The same day that Taylor Guitars was inducted into the International Green Industry Hall of Fame − recognized for a corporate lifetime of sustainable efforts − the company announced its latest foray into environmental progressiveness with a new line of redesigned guitars using urban trees otherwise destined for end of life.
Late last month (Sept. 29), El Cajon-based Taylor Guitars introduced its redesigned 500 Series, featuring Urban Ironbark, a brand-new tonewood that debuts as the back and sides of two of its popular 500 series models of guitars.
The tonewood is a first for the guitar-making industry and joins Urban Ash as the second tonewood in the Taylor’s product line to come from its urban sourcing initiative, in collaboration with West Coast Arborists, Inc., of Anaheim.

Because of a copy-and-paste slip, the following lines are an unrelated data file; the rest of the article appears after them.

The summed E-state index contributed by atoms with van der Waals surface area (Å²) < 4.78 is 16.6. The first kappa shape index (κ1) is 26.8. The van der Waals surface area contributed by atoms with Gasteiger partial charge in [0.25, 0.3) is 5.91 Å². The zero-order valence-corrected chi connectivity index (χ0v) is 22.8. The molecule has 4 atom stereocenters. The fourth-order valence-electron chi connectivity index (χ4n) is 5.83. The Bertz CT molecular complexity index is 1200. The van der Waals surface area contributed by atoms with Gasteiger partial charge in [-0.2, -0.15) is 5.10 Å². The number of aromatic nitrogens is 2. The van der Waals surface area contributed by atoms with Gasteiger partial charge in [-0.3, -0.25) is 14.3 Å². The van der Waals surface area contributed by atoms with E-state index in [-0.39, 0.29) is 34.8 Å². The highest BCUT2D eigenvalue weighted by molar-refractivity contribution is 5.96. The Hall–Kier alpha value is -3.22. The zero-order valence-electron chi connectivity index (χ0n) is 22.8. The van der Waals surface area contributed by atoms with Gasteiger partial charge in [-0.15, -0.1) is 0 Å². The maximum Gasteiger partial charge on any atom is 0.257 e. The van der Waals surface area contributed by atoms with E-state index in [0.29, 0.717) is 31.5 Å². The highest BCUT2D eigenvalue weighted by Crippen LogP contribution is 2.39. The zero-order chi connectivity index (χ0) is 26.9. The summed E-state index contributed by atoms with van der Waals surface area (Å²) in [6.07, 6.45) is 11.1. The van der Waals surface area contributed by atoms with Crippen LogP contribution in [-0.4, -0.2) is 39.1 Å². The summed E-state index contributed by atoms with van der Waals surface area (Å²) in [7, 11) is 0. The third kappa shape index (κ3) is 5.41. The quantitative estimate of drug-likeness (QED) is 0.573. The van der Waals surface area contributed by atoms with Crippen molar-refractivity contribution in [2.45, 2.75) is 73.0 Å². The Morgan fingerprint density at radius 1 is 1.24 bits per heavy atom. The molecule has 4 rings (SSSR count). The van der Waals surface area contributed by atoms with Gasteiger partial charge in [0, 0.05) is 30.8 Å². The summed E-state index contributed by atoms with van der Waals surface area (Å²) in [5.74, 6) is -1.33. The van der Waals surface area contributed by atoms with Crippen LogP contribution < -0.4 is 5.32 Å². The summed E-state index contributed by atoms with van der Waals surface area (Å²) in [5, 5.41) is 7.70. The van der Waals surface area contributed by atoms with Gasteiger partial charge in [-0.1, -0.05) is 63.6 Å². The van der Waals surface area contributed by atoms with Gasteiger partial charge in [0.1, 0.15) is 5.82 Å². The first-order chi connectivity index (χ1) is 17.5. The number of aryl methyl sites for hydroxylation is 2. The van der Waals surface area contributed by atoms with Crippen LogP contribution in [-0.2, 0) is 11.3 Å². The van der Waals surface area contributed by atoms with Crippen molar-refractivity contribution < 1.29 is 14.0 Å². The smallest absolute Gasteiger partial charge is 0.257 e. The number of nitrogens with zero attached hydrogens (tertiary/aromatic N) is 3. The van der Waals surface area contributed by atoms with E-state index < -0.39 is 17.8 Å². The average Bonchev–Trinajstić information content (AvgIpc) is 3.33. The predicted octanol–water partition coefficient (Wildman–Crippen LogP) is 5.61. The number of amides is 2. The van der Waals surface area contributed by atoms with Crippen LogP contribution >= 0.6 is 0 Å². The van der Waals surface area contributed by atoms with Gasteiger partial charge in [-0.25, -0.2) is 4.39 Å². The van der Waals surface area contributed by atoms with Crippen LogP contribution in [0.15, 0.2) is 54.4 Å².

The Urban Ironbark announcement happened just as the company, long committed to being socially and environmentally responsible, was honored with eight others at the Ninth Annual International Green Industry Hall of Fame Induction ceremony.
The International Green Industry Hall of Fame promotes excellence in ecological sustainability worldwide. Its mission includes recognizing individuals and organizations for outstanding achievements in the green industry, honoring those deserving for being ecological pioneers and visionaries.
“It’s kind of cool that news about our second guitar with the urban wood initiative comes out on the same day we get inducted into the Hall of Fame − there is something good there,” said Scott Paul, Taylor Guitars’ director of natural resource sustainability.
Paul said sustainability is inclusive of many parts, such as the use of renewable sources and efficiency − “doing more with less, which Taylor Guitars has always been about.”
Sustainability also isn’t a one-and-done effort, Paul said, a thought also echoed by Taylor Guitars co-founder Bob Taylor during his induction speech.
“There’s a saying that’s been around for years,” Paul said, “and that is that ‘Sustainability is a journey, not a destination.’”
Looking Sound Toward the Future with Employee-Owners